A Room of One’s Own

Notes on a Room of One’s Own, Virginia Woolf, especially the differences in the voice of the male writer vs. the female writer:

My original intent was to return to the beginning of the book after finishing my first read for content, and to reread more analytically, with notes.  However, on the final page I encountered this, “If we escape a little…and see human beings not always in their relation to each other but in relation to reality; and the sky, too, and the trees…”

Ah yes, Ms. Woolf unwinds two lengthy essays that often drift and meander of their own accord, yet ultimately she lands lightly upon the far more challenging difference between male and female perspectives in fiction than her oft cited five hundred a year and a room of one’s own.  Fast forward to current day with the Mars – Venus dichotomy and we see the essence of the vast difference in world view between the sexes.

The female view of reality through the prism of relationships can be a gift to the fiction writer whose lively and accurate accounting of the human condition draws in the reader; while the descriptive reality of the male view can be highly successful in many concrete forms of writing, especially the action or spy novel genre. To tap into each view in a strongly balanced manner gives birth to that rare film or novel that has both universal appeal and a developed world view.  Our task then as writers, is to develop our weaker viewpoint and strive for the balance to tell our tale more fully.

That said, I find in myself that much of my internal dialog is focused on relationships.  It is most commonly the relationship between an individual and the reality as I see it.  The subtle nature of the blank space between two objects that contains the “relationship” to the other is both wondrous and daunting.  Where the female may be attuned to the infinite minute exchanges that occur, she may at the same time lack a full and clear observation of the solid reality.

The risk here falls on both sides.  For the female, the risk is to mistake the relations she observes and intuits as real, even though the truth may be hidden from us by the private inner workings of the observed.  To illustrate and step away from humans for the moment, imagine the casual encounter of dog and cat.  Although they are likely to signal their intent in a visible and seemingly easily interpreted manner, the final intent lies within each creature and therefore hidden until acted upon.  Since humans have evolved and learned to muffle and subvert the more obvious physical signals, the female view relies on quiet undertones to attempt to decipher reality.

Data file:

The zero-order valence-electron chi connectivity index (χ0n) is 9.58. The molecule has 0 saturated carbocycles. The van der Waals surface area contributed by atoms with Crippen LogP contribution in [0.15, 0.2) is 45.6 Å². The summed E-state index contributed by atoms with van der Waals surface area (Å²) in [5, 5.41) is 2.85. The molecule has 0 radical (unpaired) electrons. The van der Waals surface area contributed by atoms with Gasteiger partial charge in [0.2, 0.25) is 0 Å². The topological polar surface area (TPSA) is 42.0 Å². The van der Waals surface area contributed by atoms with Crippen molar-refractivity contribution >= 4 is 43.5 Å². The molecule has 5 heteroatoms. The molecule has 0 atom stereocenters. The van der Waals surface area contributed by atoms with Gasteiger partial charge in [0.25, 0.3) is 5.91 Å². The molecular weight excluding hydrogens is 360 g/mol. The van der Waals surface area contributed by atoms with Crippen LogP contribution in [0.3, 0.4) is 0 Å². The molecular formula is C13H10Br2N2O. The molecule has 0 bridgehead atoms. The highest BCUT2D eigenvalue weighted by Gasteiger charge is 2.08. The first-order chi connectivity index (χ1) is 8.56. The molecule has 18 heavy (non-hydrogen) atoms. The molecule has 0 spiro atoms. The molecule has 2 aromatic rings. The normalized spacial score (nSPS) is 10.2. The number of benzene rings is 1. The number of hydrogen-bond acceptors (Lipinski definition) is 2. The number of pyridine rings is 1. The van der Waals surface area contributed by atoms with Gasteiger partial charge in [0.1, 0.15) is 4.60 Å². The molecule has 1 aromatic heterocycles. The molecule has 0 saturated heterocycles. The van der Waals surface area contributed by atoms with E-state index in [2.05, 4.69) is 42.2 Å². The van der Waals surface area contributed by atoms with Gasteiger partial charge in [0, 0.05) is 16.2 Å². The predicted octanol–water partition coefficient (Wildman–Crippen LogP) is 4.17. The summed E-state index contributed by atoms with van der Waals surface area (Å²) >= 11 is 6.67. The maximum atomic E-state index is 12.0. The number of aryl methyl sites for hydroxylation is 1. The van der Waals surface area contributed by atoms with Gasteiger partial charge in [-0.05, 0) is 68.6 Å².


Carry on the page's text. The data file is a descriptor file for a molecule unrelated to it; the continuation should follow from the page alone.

Since my view is of the decidedly female perspective, I can only briefly comment on the cold hard facts of the male view.  It seems to me that much nuance can be overlooked, but I do wonder at the value of these soft edges if the hard boundaries are already known.  The risk here I believe, is the certainty that the male view owns the “truth”.  The truth of the edge of a cliff that stands three hundred feet above its rocky base, and the truth of the same cliff that now has its base covered by three hundred feet of a summer lake appear the same from twenty five yards back.  Twenty five yards past, and the outcome for trusting these to be the same will be vastly different.

I too have joined the writer upon whose work these reflections are based and begun my own meandering path.  As one line of thinking lends itself to another and another, I find myself lodged against one of the most basic and analyzed topics…truth.

Does the truth require belief, proof, validation; or is it a solid immoveable object?  Truth is the currency we trade in, the map to guide our way, the bread for our bodies, the salve for our souls.  Yet what if truth is not in fact a fixed and finite object or bit of information, but only holds its weighty title based on each individual’s own formation of belief, proof and validation related to that bit of information?  Thus your truth is not necessarily mine.  The founding fathers of the United States held certain truths to be self-evident, but are they universally so?  When the argument begins with concepts such as Rights and of the absolute of a Creator, it is possible to set these aside and point rather to science.  But for every known and proven fact to be absolutely true, no new evidence that may contradict it can be offered or considered as there cannot be a change to the truth of the facts.  Yet new knowledge and proofs occur with great frequency, so is not the truth of science based wholly on what is known at this very moment, by a specific individual which may be colored by belief, proofs trusted or discarded, validation by sources known or not, equally suspect?

Is it possible that there is no bit, no fragment of fact, knowledge, or information that is universally true for all humans across all cultures and time?  Are each of these bits altered and understood in the moment by the comingling of the culture, experience, knowledge and ability of the individual?

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